A business should strive to reach their full potential audience. Speaking to everyone - regardless of how they "listen" - is crucial. And, in many cases, legally required. That's another topic. Today, I'm talking about how making a website ADA compliant has a number of add-on benefits beyond accessibility.
Properly Structured Content Guides Users Through a Website
To follow WCAG2.1 guidelines (our technical roadmap for making a website ADA compliant), we need to properly structure content hierarchies so that assistive devices can use that structure as a table of contents, and allow users to navigate through pages by using a keyboard, voice commands, or other means. This content hierarchy also informs what content on the page is of primary importance.
This same content structure also perfectly tells Google and other search engines what your website pages (and business) are about. In the process of making a website ADA compliant, we consciously utilize this to boost on-page search engine optimization.
Content that is visible to everyone, is more visible to search engines
Users with sight limitations can struggle with images that aren't properly tagged with descriptive text. Same with search engines. Website ADA compliance requires images on a website that provide information or visually describe something (that is, anything that isn't an ornament or decorative) be tagged for screenreaders and other assistive devices. These tags can (and should) be written in such a way as to emphasize your business's key search terms naturally. Since we need to use them to make a website ADA compliant, we might as well make them work for us.
Having your site components in the right place makes it easier for everyone
The core components of a website page - header, navigation, footer - need to be set up behind-the-scenes to allow screenreaders to interpret them in a logical fashion, and keyboards to navigate through intuitively. There are several other considerations but that's the gist. This logical, intuitive structure is something search engines loooovveeee...and as in our previous example, eat up when indexing your website. Again, we need to do this to make a website ADA compliant, and, we can use it to our advantage.
This might sound like we need to hew to a standardized website layout to make it compliant - far from it. An innovative site design and layout doesn't preclude ADA compliance. The design just needs to be executed by knowledgeable front end developers. As long as this page structure is correct, the website designer and design - the "skin" over the code, can go wild.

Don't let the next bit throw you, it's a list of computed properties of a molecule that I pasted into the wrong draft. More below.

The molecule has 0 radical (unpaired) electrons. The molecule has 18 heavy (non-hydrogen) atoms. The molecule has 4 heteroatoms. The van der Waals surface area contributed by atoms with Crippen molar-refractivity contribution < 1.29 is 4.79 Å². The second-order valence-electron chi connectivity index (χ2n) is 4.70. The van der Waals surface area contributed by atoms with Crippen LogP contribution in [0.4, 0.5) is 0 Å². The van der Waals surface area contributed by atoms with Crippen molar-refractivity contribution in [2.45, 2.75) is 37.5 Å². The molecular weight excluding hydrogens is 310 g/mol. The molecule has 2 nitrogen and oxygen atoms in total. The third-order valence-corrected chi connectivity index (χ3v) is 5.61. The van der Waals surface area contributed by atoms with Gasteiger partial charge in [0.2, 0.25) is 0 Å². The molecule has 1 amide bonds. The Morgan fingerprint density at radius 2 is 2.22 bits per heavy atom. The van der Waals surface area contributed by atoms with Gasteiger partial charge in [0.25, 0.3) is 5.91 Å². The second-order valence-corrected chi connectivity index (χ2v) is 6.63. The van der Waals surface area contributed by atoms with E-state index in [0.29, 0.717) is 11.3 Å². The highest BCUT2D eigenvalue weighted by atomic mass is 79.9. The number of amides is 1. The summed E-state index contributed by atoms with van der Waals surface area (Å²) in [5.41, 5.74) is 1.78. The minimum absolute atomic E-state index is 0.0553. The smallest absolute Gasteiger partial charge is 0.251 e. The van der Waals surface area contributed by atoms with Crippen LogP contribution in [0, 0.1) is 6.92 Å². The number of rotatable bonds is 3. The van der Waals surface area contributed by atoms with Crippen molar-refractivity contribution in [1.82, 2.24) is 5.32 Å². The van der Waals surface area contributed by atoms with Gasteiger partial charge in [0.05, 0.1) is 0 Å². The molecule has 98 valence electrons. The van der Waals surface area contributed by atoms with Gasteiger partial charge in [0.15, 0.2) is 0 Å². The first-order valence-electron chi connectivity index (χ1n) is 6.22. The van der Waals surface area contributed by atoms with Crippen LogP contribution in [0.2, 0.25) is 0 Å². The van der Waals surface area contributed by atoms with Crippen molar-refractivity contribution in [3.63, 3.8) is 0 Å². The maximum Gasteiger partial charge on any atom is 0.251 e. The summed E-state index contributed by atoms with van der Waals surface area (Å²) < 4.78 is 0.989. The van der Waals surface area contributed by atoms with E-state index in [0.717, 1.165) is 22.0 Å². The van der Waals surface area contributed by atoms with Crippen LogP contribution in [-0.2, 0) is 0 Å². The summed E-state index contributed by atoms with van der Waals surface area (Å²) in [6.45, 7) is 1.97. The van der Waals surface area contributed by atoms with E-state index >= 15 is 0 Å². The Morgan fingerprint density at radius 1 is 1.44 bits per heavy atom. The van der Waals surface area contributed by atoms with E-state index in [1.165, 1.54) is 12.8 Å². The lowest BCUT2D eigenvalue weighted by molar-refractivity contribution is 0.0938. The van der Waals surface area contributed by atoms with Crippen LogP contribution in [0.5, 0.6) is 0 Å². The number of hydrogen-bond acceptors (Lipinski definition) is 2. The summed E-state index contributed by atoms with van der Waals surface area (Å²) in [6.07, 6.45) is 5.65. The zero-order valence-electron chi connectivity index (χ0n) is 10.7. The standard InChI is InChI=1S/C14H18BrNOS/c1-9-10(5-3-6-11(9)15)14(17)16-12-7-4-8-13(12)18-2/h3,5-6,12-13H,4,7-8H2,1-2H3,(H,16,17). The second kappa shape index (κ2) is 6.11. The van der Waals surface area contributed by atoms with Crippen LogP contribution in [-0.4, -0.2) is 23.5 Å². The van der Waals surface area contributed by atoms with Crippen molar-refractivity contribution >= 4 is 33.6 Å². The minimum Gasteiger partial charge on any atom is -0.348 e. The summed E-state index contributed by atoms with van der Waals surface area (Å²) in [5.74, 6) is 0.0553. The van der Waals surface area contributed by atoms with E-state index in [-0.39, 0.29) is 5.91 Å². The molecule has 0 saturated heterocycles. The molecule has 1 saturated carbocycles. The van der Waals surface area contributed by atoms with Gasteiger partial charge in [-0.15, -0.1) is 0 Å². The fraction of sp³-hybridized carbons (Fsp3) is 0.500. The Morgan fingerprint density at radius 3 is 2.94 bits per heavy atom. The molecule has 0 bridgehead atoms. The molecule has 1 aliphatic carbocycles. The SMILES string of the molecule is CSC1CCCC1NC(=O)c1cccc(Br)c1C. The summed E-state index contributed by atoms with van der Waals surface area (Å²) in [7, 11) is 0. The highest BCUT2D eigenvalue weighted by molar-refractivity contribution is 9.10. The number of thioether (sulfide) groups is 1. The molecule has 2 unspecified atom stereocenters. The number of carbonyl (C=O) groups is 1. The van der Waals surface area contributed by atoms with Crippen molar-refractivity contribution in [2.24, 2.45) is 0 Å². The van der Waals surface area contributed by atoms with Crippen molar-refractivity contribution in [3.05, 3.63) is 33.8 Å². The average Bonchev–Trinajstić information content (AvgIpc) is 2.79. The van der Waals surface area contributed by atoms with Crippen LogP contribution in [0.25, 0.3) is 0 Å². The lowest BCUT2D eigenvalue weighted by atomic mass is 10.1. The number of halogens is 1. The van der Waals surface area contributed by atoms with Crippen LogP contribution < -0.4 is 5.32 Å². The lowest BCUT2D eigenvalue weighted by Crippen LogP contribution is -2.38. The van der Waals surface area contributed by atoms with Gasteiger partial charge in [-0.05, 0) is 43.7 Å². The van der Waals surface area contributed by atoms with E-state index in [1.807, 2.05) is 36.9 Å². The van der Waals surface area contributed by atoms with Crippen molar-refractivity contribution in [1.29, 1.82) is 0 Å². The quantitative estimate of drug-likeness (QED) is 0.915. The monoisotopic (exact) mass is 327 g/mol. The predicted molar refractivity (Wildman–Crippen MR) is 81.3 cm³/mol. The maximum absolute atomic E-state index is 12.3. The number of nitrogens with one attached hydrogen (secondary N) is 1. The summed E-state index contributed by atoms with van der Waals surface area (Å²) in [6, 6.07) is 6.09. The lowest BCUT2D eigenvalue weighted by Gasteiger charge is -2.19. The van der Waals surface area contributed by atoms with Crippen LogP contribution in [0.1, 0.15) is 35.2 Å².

You get free content for your website
Once a business is the proud standard-bearer of the WCAG2.1 guidelines, most choose to post an Accessibility Statement somewhere on their website. This page can be a boon to a smaller website. Peppered with a company name, and written with some creativity, this page can provide long-form content that intralinks throughout the website, reinforcing keyword signals and giving search engines some meat to dig through as they learn about your website. It's hard to come up with 900+ words for a page, here's one for doing the right thing.
Making a website ADA compliant is the right thing to do
Artificial Intelligence is constantly evolving and improving. 15 years ago, a pile of spam keyword links in a white font on a white background of a website might have fooled search engines into ranking it. 10 years ago, those same keyword links, but visible, with some text, would have been scattered across a network of backlink sites. 5 years ago, they would have appeared in blog posts on shady websites. The reason why they couldn't just stay white on white? Google is always learning, and penalizing bad behavior.
Search Engines increasingly reward websites that clearly state what they are and are true in their intentions and information contained therein. ADA compliance can play a big role in that. Beyond making your website and information accessible to everyone (plus search engines), we will shortly reach a point where that accessibility will be rewarded in and of itself. The above are add-on benefits of making a website ADA compliant. But in the end, your website being usable to everyone is the goal, and the rest is gravy. Contact us below to find out how we can make some.